Passing one of the large rooms I noticed the sign "Operating Room" over the door, and looking in through the open grating, saw a party of surgeons and students busily engaged in dissecting a corpse, so thoroughly occupied in fact that they paid no attention to our presence. This part of the work was carried on much more openly than with us, and seemed to be regarded quite as a matter of course by all present.
Grander in proportions and conception than even the Belan Hospital, is the great Hospicio de Guadalajara, the equal of which cannot be found on the American Continent. This was founded a century ago by Bishop Juan Cruz Ruis Cabanais, a man of great wealth and piety, who endowed it magnificently. His full length portrait, in which he is represented standing, in full Canonicals, before a table, on which rests a diagram of, the complete structure, just as we see it to-day, and holding in his hands the purse containing the endowment of the institution, hangs in the chapel of the establishment now. What it cost to erect a structure covering six or eight acres of ground, with walls from three to eight feet in thickness, inclosing no less than twenty-two court-yards, each surrounded by magnificent corridors or portals, and furnish it throughout, I cannot tell, but it must have been millions of dollars, even in a country where labor costs next to nothing.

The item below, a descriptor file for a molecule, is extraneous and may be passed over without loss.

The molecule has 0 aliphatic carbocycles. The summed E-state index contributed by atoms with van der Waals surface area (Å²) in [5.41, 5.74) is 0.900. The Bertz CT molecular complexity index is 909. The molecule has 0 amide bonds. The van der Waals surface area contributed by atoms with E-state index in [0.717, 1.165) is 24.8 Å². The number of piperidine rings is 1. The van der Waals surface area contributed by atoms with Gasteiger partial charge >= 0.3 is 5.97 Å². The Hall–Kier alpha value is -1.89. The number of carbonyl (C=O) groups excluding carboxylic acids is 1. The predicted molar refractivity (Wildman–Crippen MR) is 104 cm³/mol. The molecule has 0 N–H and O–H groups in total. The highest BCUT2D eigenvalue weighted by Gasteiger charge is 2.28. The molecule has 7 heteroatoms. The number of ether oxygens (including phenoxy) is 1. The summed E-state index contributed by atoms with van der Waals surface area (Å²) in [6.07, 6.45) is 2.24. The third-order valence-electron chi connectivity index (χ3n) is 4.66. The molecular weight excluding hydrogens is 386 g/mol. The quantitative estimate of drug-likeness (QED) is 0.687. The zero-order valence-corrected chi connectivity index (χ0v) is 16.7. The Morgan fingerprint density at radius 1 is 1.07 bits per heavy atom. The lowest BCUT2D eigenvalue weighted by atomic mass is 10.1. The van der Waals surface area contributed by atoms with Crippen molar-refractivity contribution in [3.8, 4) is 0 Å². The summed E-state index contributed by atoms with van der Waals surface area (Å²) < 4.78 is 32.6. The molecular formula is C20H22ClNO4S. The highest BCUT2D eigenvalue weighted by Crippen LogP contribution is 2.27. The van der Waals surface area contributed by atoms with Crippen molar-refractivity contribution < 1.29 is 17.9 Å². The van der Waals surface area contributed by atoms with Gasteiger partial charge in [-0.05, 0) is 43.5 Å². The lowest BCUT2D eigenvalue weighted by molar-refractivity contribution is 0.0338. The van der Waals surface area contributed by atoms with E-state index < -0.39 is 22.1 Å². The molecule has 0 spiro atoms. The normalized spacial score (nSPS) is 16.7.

This establishment was greatly run down a few years ago, but through the efforts of the late Señor Matute, and other patriotic and public-spirited citizens, it has been regenerated, and now holds within its walls sixteen-hundred human beings, from the foundling just brought in from the street, to the young woman or man ready to go forth into the world as a teacher, artizan,